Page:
Selling a business is no easy business. In fact, more often than we would like, a business for sale gets all the way through escrow… only to fall out right toward the end, for a variety of reasons. Sometimes the reasons are legit; others times they are downright silly.
Here we will address the top issues that stop a business from selling:
1. An overpriced business: This should be as obvious as the morning sun, but it is the number one overarching reason businesses do not get sold. The sellers are asking more than the business is worth. A broker should be able to get a fairly accurate idea of what a business is worth based on the gross sales, the expenses, the assets, and the market. But a lot of brokers either fail to tell the seller the bad news, namely that “the business is not worth what you are asking”, or they don’t really know how to find out and let the seller determine the price, where higher is always assumed better. For whatever the reason, overpricing kills a sale. Buyers either won’t offer on something they think is grossly overpriced – or – in reaction to an unrealistic price they business for sale compensate by making an offensively low offer.
2. An unmotivated seller: If a seller really doesn’t care if the business sells or not, and is just throwing out a hook to see if something bites, chances are the property or business is going to be a tough sale. People find ways to make things happen when they are motivated; conversely, they will look for ways to avoid making things happen if they are not motivated. A seller of a business must WANT to sell a business.
3. Poor books and record keeping: Businesses for sale can look great on the advertisements and attract a lot of interested buyers, but if the books are messy or non-existent a buyer with a brain probably will not want to lay down cash on a measly promise. If a business claims to make money, the books better show it. If they don’t, why don’t they? It amazes me how some business sellers think buyers should simply believe them. Buyers are no different than sellers, and need to see the numbers to make an intelligent decision.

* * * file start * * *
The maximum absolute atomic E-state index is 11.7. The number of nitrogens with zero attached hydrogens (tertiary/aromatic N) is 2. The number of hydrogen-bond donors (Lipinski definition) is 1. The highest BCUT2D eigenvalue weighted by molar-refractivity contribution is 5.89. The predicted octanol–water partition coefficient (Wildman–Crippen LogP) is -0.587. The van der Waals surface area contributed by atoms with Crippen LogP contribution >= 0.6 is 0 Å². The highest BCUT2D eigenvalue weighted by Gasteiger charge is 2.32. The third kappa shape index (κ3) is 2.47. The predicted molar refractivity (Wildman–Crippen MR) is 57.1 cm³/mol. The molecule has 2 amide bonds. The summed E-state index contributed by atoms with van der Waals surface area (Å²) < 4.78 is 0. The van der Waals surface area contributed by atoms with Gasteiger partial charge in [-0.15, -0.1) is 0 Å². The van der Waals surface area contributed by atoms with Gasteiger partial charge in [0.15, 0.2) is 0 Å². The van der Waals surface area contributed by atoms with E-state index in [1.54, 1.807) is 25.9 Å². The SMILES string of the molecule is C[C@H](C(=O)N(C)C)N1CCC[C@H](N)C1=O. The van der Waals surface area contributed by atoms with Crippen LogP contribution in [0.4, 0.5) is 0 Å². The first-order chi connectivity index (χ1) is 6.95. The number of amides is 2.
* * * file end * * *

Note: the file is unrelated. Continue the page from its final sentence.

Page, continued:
4. Seller wants all cash: Here is another deal killer – the seller needs all cash. No seller carry, and no loan. The problem here is pretty obvious: not too many people are sitting on tens to hundreds of thousands in cash, and ready to spend it. Usually those people are interested in buying bigger businesses, and using their cash as down payments. When sellers get demanding on terms, especially in these leans times, their business for sale doesn’t demand much attention.
5. The owner is primal to the business: A lifestyle business that leans heavily (if not entirely) on the personality or connections or skills of the owner, is going to be a hard sell. This reality may come out in due diligence, when buyers begin to realize all the income is based on the woman selling the company, her skills and talents and attraction factors… and they can’t duplicate her.